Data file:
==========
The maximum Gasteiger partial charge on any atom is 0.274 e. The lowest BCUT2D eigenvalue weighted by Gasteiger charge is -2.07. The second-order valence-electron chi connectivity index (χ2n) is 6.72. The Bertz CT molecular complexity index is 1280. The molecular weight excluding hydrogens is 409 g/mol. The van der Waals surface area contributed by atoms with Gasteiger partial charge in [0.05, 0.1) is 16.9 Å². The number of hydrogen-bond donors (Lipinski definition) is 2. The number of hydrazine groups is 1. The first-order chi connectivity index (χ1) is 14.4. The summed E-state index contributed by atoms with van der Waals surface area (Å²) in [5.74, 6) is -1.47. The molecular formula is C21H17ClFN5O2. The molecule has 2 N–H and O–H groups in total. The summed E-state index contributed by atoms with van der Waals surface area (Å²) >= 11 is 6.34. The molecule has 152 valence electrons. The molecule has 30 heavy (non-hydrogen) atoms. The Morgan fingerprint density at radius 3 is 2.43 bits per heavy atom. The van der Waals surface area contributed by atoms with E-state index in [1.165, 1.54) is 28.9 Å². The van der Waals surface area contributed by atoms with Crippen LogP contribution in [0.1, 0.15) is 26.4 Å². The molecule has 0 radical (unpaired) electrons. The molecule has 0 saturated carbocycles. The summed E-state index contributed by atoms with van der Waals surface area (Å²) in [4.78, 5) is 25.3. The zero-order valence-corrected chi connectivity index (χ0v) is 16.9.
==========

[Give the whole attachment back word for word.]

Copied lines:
The maximum Gasteiger partial charge on any atom is 0.274 e. The lowest BCUT2D eigenvalue weighted by Gasteiger charge is -2.07. The second-order valence-electron chi connectivity index (χ2n) is 6.72. The Bertz CT molecular complexity index is 1280. The molecular weight excluding hydrogens is 409 g/mol. The van der Waals surface area contributed by atoms with Gasteiger partial charge in [0.05, 0.1) is 16.9 Å². The number of hydrogen-bond donors (Lipinski definition) is 2. The number of hydrazine groups is 1. The first-order chi connectivity index (χ1) is 14.4. The summed E-state index contributed by atoms with van der Waals surface area (Å²) in [5.74, 6) is -1.47. The molecular formula is C21H17ClFN5O2. The molecule has 2 N–H and O–H groups in total. The summed E-state index contributed by atoms with van der Waals surface area (Å²) >= 11 is 6.34. The molecule has 152 valence electrons. The molecule has 30 heavy (non-hydrogen) atoms. The Morgan fingerprint density at radius 3 is 2.43 bits per heavy atom. The van der Waals surface area contributed by atoms with E-state index in [1.165, 1.54) is 28.9 Å². The van der Waals surface area contributed by atoms with Crippen LogP contribution in [0.1, 0.15) is 26.4 Å². The molecule has 0 radical (unpaired) electrons. The molecule has 0 saturated carbocycles. The summed E-state index contributed by atoms with van der Waals surface area (Å²) in [4.78, 5) is 25.3. The zero-order valence-corrected chi connectivity index (χ0v) is 16.9.